Motion stayed sharp, including the shape of clouds as I scanned the area rapidly or when I was speeding through North Africa in a Jeep. 

Similarly, in the fast-paced game Overwatch, I never suffered any juddering, stuttering or screen tearing. With an Nvidia GeForce GTX 1060, I was only able to hit about 60 frames per second in the esports title, but G-Sync Compatibility kept the experience smooth and tear-free. Meanwhile, variations in distant cliffs and mountains colors were more apparent than usual. 

For general productivity, the monitor also served well. I work in a very sunny room that gets impressively bright. With the monitor set to 40% brightness, I could still get work done, although I preferred boosting it up to the max. 

With IPS tech, we’d expect the picture to still look good and visible when viewing it from a side angle. And Acer leans into this with all the tilting and swiveling it allows on the Predator XB273U GS. With the monitor right next to a very sunny window, text was still readable from a perpendicular angle, but I could see reflections on the half of the screen furthest from me. At night and in a more typically lit room, those reflections were only on the further tenth of the screen. 

The screen’s side angles were so accommodating that it was comfortable sharing the screen to watch Mission: Impossible Fallout in HDR. 

With a VESA DisplayHDR 400 rating, this won’t be the best HDR monitor on the market when it lands in August (we prefer at least DisplayHDR 500 for a worthwhile boost over SDR when gaming). With out-of-the-box settings, the movie looked a little washed out. It’s possible that some hardware-assisted calibrating would’ve helped, but I wasn’t able to quickly make great improvements with some casual adjustments. But when I turned the monitor’s HDR mode on, color instantly improved. The gray concrete building Tom Cruise hung from at night had a greater variety of dark grays and beiges. A glass ceiling was a faint yellow without HDR mode on and orange with HDR on. Characters’ skin colors became more accurate, and lights in a dark tunnel the Impossible Mission Force held a sting in had a powerful yellowish tone.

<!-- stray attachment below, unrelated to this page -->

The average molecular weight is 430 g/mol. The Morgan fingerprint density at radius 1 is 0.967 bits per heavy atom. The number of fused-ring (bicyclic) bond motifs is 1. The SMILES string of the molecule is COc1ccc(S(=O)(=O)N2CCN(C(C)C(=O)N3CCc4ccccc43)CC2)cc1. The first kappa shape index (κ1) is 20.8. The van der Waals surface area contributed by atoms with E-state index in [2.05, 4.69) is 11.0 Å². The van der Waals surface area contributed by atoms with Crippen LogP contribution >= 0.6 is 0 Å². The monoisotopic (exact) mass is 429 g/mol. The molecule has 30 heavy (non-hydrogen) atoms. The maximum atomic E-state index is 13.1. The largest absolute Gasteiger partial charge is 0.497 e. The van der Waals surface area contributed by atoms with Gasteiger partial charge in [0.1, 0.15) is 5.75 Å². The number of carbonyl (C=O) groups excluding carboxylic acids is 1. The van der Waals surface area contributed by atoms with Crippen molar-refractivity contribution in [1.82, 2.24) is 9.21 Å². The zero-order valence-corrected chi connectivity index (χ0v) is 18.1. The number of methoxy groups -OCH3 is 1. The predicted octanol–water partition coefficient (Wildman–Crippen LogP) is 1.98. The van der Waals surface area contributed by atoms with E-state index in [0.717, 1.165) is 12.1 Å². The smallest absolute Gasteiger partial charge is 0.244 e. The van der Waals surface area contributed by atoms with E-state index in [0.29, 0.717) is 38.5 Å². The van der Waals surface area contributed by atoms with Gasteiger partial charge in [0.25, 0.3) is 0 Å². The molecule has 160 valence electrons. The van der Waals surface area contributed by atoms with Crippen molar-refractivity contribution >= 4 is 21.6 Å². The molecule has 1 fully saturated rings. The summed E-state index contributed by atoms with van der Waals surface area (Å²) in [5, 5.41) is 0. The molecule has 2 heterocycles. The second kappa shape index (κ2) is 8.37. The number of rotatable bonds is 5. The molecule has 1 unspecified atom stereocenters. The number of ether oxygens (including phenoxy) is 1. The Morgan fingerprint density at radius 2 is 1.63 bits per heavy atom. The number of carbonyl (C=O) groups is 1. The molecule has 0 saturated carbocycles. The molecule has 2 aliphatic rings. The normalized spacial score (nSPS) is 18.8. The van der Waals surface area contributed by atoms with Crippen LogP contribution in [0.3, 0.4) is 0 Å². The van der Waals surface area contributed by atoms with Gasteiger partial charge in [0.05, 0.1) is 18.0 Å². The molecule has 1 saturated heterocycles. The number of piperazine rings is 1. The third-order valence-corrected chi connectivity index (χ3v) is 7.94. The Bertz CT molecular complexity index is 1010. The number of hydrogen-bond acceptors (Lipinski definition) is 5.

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Acer Predator XB273U GS

SDR (Image credit: Tom's Hardware)
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Acer Predator XB273U GS

HDR (Image credit: Tom's Hardware)

However, considering the movie’s colors didn’t look great to begin with without HDR mode, I turned to an SDR version of the movie. I could see subtle differences between watching the movie in SDR and HDR, but the SDR version of the film never looked as washed out as the HDR version did before I turned HDR mode on. 

The monitor’s two 2W speakers were loud enough to hear quiet dialogue, but not powerful enough for the booming effect that I’m used to with a TV.

Final Thoughts

At $500, the Predator XB273U GS will be a little more expensive than our favorite 1440p monitor at the moment. The Aorus CV27Q was $400-$430 when we first reviewed it in November and still is. It’s also listed on our Best Gaming Monitors page. 

With the addition of RGB, speakers and an IPS panel, we see the price start adding up. However, some will be happy with the VA that the Aorus offers, which grants excellent contrast, or the even more budget-friendly TN

Most importantly, the Predator XB273U GS brings the potential to improve on color. The Aorus CV27Q, for example, covered 86% of the DCI-P3 color space in our testing, compared to the  Predator XB273U GS’ claimed 95%. For lavish, detailed games, speedy performance and HDR, the Predator XB273U GS looks like a strong contender.

  • bit_user
    The RGB strips running along the bottom of the screen are a pleasant upgrade from the many RGB monitors that have their LED lighting on the back of the display, where your wall is most likely to be the one enjoying it.
    That's actually the point of it! It's supposed to be ambient lighting for your room. Of course, that presumes you have a whitish wall somewhere near the back of your monitor.

    At night, I always turn on a desk lamp that shines on the wall behind it. The effect is far more pleasant for the eyes than either using an overhead light or sitting in an otherwise dark room. So, that's the basic idea - except RGB lets you pick & vary the color of the light.
    Reply